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Pantheon in Rome – Facts and Opening Hours

Pantheon in Rome – Facts and Opening Hours

Want to visit Pantheon in Rome? The former ancient Roman temple stands majestically at Piazza Della Rotonda, and it’s one of the best-preserved structures from the Roman Empire. 

I’ve been here several times, and it’s definitely one of the best attractions in Rome. Here’s a guide with everything you need to know before you visit Pantheon, including opening hours and interesting facts.

Pantheon Tickets and guided tours

Pantheon is one of the most iconic landmarks in Rome along with the Colosseum, the Trevi Fountain, and the Vatican. Millions of people come here every year, and it’s a good idea to book a guided tour to Pantheon in Rome in advance. 

The entrance is free since it’s a working church, and there’s no need to buy any tickets. However, if you want a guided tour to learn more about the history as well as more about the architecture, you should book this in advance. 

Many tourists will just enter for a short time, which means that even if there are long lines, you don’t have to wait too long. 

Pantheon guided tour

Photo: Shutterstock

History and architecture

Pantheon was originally built as a temple around 27 years BC. The current building was completed about 100 years later by Emperor Hadrian, between 115-125 AD, and it’s one of the best-preserved buildings from the Roman Empire.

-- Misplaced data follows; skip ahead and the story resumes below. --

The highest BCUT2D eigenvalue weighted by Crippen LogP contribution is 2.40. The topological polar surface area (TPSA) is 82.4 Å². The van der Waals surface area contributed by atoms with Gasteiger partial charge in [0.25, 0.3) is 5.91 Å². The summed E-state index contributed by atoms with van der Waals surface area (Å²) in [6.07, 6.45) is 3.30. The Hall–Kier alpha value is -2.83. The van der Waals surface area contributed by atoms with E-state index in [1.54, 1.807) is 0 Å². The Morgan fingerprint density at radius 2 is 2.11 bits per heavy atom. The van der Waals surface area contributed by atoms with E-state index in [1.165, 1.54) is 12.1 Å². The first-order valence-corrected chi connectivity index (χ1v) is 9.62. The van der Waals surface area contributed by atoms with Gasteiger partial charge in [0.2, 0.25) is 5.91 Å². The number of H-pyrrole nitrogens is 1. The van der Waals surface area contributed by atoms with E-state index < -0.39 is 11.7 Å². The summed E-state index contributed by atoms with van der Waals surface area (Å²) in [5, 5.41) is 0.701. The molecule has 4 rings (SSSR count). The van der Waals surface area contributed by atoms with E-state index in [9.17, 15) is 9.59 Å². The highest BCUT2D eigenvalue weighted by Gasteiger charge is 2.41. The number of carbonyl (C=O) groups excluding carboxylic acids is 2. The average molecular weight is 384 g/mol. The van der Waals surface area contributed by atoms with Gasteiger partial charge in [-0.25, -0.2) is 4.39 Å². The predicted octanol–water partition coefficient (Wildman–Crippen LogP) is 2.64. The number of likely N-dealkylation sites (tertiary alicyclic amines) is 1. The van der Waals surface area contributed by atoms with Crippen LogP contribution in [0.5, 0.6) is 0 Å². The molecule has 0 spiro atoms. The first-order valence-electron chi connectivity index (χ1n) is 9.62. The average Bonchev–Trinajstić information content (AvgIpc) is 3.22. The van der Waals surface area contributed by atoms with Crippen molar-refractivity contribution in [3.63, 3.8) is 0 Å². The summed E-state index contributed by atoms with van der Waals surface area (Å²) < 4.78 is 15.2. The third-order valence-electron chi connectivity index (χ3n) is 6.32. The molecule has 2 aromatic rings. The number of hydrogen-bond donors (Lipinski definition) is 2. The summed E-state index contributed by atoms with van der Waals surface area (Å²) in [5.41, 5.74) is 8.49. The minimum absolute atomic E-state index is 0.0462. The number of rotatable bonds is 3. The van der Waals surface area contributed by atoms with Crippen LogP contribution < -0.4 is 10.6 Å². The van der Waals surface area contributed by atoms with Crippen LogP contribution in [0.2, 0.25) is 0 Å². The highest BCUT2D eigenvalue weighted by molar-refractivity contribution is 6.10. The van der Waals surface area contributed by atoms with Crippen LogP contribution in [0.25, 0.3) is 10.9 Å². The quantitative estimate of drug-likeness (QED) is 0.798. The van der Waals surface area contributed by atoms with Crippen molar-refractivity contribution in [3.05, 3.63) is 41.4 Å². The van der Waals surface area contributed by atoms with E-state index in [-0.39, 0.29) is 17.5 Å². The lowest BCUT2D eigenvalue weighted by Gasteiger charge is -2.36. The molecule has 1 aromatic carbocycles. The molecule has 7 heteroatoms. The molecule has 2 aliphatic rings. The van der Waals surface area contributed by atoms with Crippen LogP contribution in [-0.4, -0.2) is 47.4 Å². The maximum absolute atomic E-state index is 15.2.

The Romans built Pantheon to honor the Roman gods, but since the 7th century, it has been used as a church, under the name Santa Maria ad Martyres. At the beginning of the 600s, the building was donated to Pope Boniface IV, who turned the temple into a church.

Pantheon upplyst

Photo: Shutterstock

The interior is dominated by the large dome which has a diameter of 43 meters. Even today, almost 2000 years later, the dome of Pantheon is still one the largest masonry domes ever built. 

If you feel that the exterior and architecture of Pantheon reminds you of other buildings around the world, you’re not wrong. The building has namely been a major inspiration for many architects around the world. Several city halls, universities, and libraries have a similar appearance.

Pantheon architecture

Photo: Luciano Mortula – LGM /

In addition to the majestic dome, visitors can also see beautiful frescoes and statues inside Pantheon. But of course, the main attraction is the dome and the fact that the building has survived for so long. 

The dome’s opening measures about 9 meters in diameter and when the temple was originally built, this was the only source of light.

Pantheon facts

Photo: Grisha Bruev /

General information about Pantheon

“M.AGRIPPA.L.F.COS.TERTIVM.FECIT” is the well-known inscription that goes all the way back to the first construction from 27 years B.C. If translated to English, the text means something like “Marcus Agrippa, son of Lucius, built this temple when he was a consul”.

  • Construction year: 113–125 AD
  • Architect: Apollodorus of Damascus
  • Type of building: Roman temple and church
  • Location: Piazza Della Rotonda in Rome
  • Length: 84 meters
  • Width: 58 meters
  • Height: 58 meters

Opening Hours

Pantheon is open all days year-round except the following dates: 1 January, 1 May, and 25 December. However, tourists are not allowed to enter the mass that takes place every Saturday at 17:00.

Additionally, the opening hours might differ during the Holidays. Otherwise, it’s open from 08:30 to 19:30 from Monday to Saturday. On Sundays, it’s open from 09:00 to 18:00.